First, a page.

“It is emphatically not the case that James ‘has nothing of the nature of the gospel about it.’”
The key place to go is James 1:18–23. That’s where the foundation of James’s call to action is plainest. And the key word to come to terms with is “word,” which appears four times in the passage (verses 18, 21, 22, and 23). The word “gospel” does not appear in the letter, but by no means does that mean the concept is absent.
Born Again by What?
The first mention is verse 18 in the phrase “the word of truth.” What does James have in mind with this phrase? This “word of truth” is not simply true facts about the world, or even holy writ, but that which is the center and sum of the Bible, none other than the message of our Lord’s life, death, and resurrection for sinners.
Of his own will [God] brought us forth by the word of truth, that we should be a kind of firstfruits of his creatures. (James 1:18)
One is not born again (“brought forth”) merely by the truths of nature, or even general biblical revelations, but specifically by “the truth” as Paul calls it in the Pastorals (1 Timothy 2:4; 3:15; 4:3; 6:5; 2 Timothy 2:18, 25; 3:7–8; 4:4; Titus 1:1, 14), the true word of the gospel. So also Peter says, “You have been born again, not of perishable seed but of imperishable, through the living and abiding word of God” (1 Peter 1:23). It is as if Peter anticipates our question, “And what is this word?” He answers, “This word is the good news that was preached to you” (1 Peter 1:25). Paul has done us the service as well with his explicitness in both Ephesians 1:13 (“the word of truth, the gospel of your salvation”) and Colossians 1:5 (“the word of the truth, the gospel”).
Saved by What?
Next is verse 21: “Receive with meekness the implanted word, which is able to save your souls.” What is this “implanted word”? Again, James is not coy. This word “is able to save your souls.” This “word” is not general truth from nature, or even one of many of various auxiliary truths revealed in Scripture. This is the message of the gospel.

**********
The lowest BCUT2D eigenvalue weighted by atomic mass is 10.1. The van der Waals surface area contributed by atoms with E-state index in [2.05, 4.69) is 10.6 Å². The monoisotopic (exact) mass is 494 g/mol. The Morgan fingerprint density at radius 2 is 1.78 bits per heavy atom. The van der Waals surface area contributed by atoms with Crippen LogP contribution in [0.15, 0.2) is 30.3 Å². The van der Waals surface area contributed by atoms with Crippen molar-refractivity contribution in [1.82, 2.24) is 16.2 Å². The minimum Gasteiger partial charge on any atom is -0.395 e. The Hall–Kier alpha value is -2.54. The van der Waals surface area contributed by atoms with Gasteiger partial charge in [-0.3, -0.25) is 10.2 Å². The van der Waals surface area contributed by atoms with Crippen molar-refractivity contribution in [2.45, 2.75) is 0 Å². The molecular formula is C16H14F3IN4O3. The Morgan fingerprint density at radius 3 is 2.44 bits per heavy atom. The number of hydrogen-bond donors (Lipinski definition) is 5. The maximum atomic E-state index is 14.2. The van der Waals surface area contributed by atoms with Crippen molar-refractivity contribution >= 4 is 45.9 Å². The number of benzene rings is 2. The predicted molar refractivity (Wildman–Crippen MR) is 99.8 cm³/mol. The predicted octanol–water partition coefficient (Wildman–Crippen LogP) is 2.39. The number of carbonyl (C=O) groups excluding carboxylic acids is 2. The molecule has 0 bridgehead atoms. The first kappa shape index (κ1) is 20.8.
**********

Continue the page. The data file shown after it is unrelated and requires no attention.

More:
Verse 21 claims that God’s gospel word, which was his instrument in giving us new birth (verse 18), he plants in us by faith. The idea of this word being “implanted” echoes the new-covenant promises of Jeremiah 31:33 and Ezekiel 36:24–32. In the gospel, God writes his law on our hearts as he plants and grows the message of his grace in us. Such gospel growth inevitably gives rise to action, yet it does not begin with action, but with the reception of the message in the soul by faith.
Doers of What?
Verse 21, then, leads into James’s famous “doers of the word” paragraph (verses 22–25). Tracing James’s use of “word” in his flow of thought, and owning that “word” here in verses 22–23 is a nickname for what you call “the gospel,” what if we restate James’s charge as “be doers of the gospel”? From your statements about James, I would have to presume you would think of this as “doers of the law,” rather than “doers of the gospel.”
The difference may seem small, but how significant it will be in practice. This is a charge, not to be mere law-keepers, but, as Paul wrote, to “let your manner of life be worthy of the gospel of Christ” (Philippians 1:27). It is a summons to have our conduct be “in step with the truth of the gospel” (Galatians 2:14). It simply does not work to say that such a statement — and indeed the entire letter — has “nothing of the nature of the gospel about it.”
He Gives, We Receive
Apart from simply tracing the gospel-word concept through this key section in chapter 1, we should note good-news revelations made of God and his good-news promises. Consider just the specific expressions of grace to weary souls in chapter 1. For those lacking wisdom, God “gives generously to all without reproach” (James 1:5). To the one who keeps the faith in trial, “he will receive the crown of life, which God has promised to those who love him” (James 1:12). “Every good gift and every perfect gift is from above, coming down from the Father of lights, with whom there is no variation or shadow due to change” (James 1:17).
“Brother Martin, so well did you embody a life of receiving God’s grace. What a ‘doer of the gospel’ you were!”
Brother Martin, so well did you embody a life of receiving God’s grace. What a “doer of the gospel” you were! You were not a man of dead faith, but of belief that was alive and active, even at the risk of being rash — and God often had his good purposes in your bent to action.
I believe it was rash to make such an uncareful statement about a portion of holy Scripture. You never could have anticipated how the memory of this statement would live on after you, and I suspect, if you had the means from heaven to clarify things for us now, you would. I look forward to the day we can smile together about it face to face in the new creation.